Sunday, October 24, 2010

Circular Rotation

I was toying with the apparently innocent problem of rotating an array (shifting and wrapping around) through a given parameter. Coming up with an efficient algorithm is fairly elusive. On our journey, we will unravel some interesting connections to fields that will surprise you.

To shift an array a single cell to the right, we start at the last element, swap with the element before it, repeat at the previous element. The last element that we started with will continuously be moved, while each swap places another element into its correct place. To finish rotating an array of n elements, the algorithm needs n-1 swaps. This algorithm works for both directions (shifting left or right) since it always places one of the elements into its correct position (for positive and negative directions).

A naive approach to rotating an array through a distance entails repeating the corresponding "directional single-step rotate" k times. However, we're talking about shifting a million elements a thousand times. Hardly does a billion (which is just above the number of swaps needed) sound efficient (it's not).

Let's take the following array and shift its elements to the right. We got to try to fit the preceding single step solution to it:

0 1 2 3 4 5

We notice that 5 must swap with 1 first.

0 5 2 3 4 1

Then, 1 must swap with 3.

0 5 2 1 4 3

Starting again at 4, it must swap with 0.

4 5 2 1 0 3

Then, 2 must swap with 0.

4 5 0 1 2 3

Magically we have the array we have been seeking.

Let's look at it in another way:

Swapping at k-elements apart grouped the array into two sub arrays:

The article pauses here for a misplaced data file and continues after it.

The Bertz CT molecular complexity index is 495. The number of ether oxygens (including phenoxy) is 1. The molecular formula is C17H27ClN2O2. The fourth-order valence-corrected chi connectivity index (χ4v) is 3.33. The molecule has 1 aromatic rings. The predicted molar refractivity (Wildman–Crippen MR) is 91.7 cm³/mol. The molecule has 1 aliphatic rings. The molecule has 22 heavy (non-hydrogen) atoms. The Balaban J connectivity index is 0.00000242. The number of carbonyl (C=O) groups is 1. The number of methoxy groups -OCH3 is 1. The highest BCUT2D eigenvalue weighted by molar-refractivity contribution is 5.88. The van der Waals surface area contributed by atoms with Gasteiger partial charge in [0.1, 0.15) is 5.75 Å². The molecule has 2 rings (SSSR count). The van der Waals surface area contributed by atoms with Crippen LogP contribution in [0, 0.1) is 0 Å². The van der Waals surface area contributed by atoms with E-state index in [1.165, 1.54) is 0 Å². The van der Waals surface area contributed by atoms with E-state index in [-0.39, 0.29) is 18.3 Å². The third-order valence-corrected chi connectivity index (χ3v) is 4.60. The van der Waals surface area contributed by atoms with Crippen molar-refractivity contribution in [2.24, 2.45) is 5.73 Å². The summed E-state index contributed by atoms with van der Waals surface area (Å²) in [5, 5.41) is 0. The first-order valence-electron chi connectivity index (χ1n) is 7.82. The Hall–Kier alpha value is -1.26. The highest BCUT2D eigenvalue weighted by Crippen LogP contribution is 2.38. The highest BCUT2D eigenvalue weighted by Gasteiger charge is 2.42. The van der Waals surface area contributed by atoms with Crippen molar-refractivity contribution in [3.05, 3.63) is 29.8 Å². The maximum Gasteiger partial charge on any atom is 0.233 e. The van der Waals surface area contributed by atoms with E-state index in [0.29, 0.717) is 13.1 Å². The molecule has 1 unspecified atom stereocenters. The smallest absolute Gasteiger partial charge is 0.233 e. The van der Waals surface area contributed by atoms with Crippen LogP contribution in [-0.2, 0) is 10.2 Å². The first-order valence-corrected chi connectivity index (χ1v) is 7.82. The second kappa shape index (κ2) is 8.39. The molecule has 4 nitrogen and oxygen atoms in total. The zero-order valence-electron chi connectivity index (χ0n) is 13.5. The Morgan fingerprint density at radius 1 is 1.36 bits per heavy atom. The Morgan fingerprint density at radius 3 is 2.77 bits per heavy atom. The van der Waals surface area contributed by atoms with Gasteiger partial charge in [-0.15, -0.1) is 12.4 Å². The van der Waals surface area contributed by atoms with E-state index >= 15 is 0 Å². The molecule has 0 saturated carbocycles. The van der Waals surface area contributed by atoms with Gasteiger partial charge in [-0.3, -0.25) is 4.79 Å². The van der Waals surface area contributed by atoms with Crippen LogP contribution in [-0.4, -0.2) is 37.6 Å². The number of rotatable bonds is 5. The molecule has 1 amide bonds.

0 2 4 and 1 3 5

Doing a single rotate on each of these arrays:

4 0 2 and 5 1 3

Merging back these arrays into their respective places,

4 5 0 1 2 3,

gets us the resulting array that we desire.

The sub array subdivision should only be conceptual, not an actual memory operation. The resulting algorithm needs to swap only as many elements as there are in the initial array.

The remaining question is:

How do we count the sub arrays that result from this subdivision by the parameter k.

The simple solution would be to start at 0, move k elements at a time, and count how many times you need to move to return to 0. This count is the number of elements in each sub array. Divide the total number of elements in the array by that, and you have the number of groups. This solution however lacks performance. A million elements with a single step will require a million moves.

What we know is (given the size of array is n, and the step size is k)

- (rule1) if k is 1, the whole array is a single group (which reverts the rotation into the first single step version)

- (rule2) if k is either 0 or n, then there are n groups (the importance of this is not in 0 rotations but rather to resolve the following point after recursion)

- (rule3) if neither above rule apply, the problem is equivalent to finding the number of subarrays in an array of size k, and a step size that is k less the remainder of the division of n by k = (k - (n%k)).

The reason for that is that after a full movement sequence around the array, the cursor will be at (k-(n%k)). After another full rotation starting from that index (rather than 0) we expect to stop at the next increment of this value. Disregarding the values outside (0..k], we have another rotation grouping problem embedded in the first.

Let's take an example. n = 14, and k = 4.

Let's go through the movement sequence first. [0], 4, 8, 12, [2], 6, 10, [0]. I highlighted my sub problem points. The movement distance is 2, and the sub problem array size is 4. 4 from the previous step size, and 4-(14%4) = 4-2 = 2.